Duncan Geere

Nov 20, 2011

Universe Sandbox

Judging Universe Sandbox as a game seems a little unfair. There are no bosses, no buffs or power-ups, no levelling-up system, and no objective. It's simply a physics sandbox that focuses on doing one thing right: gravity.

The premise is simple. You put rocks in space, set various physical properties such as velocity, mass and density, then watch them whizz about while cackling with glee at your power over the universe. If you get it right, their orbit carves a graceful arc across the empty darkness of space.

What's more fun is getting it wrong. Accidentally making Earth the same size as the Sun and pinging Mercury and Venus out past Uranus, Neptune and the Kuiper belt into the interstellar medium, for example. Or accidently blowing up Jupiter and watching the debris form into a second asteroid belt.

Some bad news for Bertrand Russel here.

The options you have for destruction are nearly as diverse as the options for construction. You can simply delete a planet, but it's far more fun to explode it into eight chunks. Or 16. Or 237. Or, best of all, shred the planet and leave it as a dusty space cloud.

After loading up a model of our solar system, I methodically turned every single planet to dust, and sped up time so that each second in the real world was ten days in the simulation. Mercury was the first to smear out into a ring, followed by the remains of Venus, Earth and Mars. A few hundred years later, the solar system was little more than a series of concentric rings of dust. Which, if you think about it, is a bit bleak.

Universe Sandbox's most impressive achievement, however, lies in illustrating how the force of gravity affects every tiny little object in all of existence. One scenario has baseballs, dice, golfballs and footballs orbiting a 20cm-wide bowling ball. After a while, they clump together into little groups like baby planets.

You can simulate past and future spacecraft missions.

That's what elevates this above most other physics simulations: the balance maintained between ensuring that processes are accurately represented and simultaneously ensuring that the sim is accessible enough to pick up and play with. Not every single physical process is perfectly modelled (partly because we don't yet perfectly understand every physical process), but it's accurate enough to answer important questions such as “what's the most efficient way to hurl the Earth into the sun?” The answer, if you were wondering, is to stop it dead in its orbit.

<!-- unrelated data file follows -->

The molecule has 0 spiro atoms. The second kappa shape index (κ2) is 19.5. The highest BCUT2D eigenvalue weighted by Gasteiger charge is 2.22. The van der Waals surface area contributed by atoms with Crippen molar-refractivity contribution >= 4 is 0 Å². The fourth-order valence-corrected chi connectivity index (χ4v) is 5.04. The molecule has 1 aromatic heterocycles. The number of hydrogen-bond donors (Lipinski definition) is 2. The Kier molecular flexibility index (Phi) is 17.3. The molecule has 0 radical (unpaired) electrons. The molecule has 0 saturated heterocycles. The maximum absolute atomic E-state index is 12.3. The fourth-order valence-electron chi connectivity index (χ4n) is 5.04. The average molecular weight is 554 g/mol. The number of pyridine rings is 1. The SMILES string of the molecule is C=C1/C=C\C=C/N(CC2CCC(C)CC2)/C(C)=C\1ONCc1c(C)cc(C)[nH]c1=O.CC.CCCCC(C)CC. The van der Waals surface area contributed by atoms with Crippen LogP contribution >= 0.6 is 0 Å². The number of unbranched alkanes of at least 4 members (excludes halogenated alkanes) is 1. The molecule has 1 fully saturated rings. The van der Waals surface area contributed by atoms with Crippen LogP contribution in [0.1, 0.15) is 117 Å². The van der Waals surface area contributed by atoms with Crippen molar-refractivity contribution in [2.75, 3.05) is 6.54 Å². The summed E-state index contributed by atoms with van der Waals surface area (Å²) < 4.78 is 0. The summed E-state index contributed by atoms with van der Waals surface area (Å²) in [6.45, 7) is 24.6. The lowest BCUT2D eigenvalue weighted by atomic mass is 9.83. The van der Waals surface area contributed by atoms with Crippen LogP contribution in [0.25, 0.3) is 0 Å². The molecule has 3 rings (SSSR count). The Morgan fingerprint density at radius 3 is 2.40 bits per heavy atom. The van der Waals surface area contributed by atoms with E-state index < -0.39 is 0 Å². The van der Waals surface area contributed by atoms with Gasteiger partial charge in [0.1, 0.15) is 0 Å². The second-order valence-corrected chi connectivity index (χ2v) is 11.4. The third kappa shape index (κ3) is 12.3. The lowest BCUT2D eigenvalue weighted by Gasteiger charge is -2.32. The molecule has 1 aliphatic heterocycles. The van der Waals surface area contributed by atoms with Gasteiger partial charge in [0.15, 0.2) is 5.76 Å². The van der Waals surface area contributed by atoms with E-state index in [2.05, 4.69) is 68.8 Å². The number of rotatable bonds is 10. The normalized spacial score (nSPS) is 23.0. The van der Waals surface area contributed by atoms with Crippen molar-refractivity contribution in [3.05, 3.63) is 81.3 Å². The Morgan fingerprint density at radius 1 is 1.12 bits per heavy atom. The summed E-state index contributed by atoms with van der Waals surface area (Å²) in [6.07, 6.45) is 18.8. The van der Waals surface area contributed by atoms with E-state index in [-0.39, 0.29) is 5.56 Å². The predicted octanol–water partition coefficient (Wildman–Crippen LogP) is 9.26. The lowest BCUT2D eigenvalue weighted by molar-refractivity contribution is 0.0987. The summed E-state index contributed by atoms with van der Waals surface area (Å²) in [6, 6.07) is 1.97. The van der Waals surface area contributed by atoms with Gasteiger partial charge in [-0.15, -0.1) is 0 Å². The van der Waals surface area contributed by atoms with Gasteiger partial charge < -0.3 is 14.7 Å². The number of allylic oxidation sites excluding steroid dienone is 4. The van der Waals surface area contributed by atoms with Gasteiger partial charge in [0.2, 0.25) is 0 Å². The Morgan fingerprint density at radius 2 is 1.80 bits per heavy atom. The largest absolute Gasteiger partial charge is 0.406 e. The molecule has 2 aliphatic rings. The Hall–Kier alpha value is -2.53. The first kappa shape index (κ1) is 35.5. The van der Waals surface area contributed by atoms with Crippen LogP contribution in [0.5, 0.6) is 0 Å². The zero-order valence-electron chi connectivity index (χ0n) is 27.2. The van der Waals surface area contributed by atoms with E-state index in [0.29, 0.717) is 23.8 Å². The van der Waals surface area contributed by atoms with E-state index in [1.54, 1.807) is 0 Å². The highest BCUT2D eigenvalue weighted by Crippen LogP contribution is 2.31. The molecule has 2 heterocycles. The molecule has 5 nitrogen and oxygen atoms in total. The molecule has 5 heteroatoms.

As with most games of this type, you have to be content to make your own fun. Universe Sandbox won't tell you a story, and it's not going to hold your hand beyond a brief tutorial that introduces the interface. After that, you're on your own in the cosmos, albeit with a stack of fansubmitted simulations to play around with. It's far more fun mucking about with those than creating your own universe from scratch.

Slamming moons together is tremendous fun.

The camera is a little fiddly at times, but my biggest complaint is that the simulator doesn't come with any sound or music. While I appreciate that's realistic, given the lack of orchestras in the vacuum of space, it would have been nice to have some ambient music quietly twinkling away in the background.

Universe Sandbox isn't going to change your life. It isn't going to make you cry, and it won't sit in the top of your most-played list in Steam for weeks. But if you like the idea of an interactive orrery that you can rip apart and put back together in whatever way you like, and you're happy to feed it with a bit of imagination, it's hard to find a better way to spend £6.

Universe Sandbox

Fun with physics. If you’re happy to dig to find your treasures, Universe Sandbox has them in spades.

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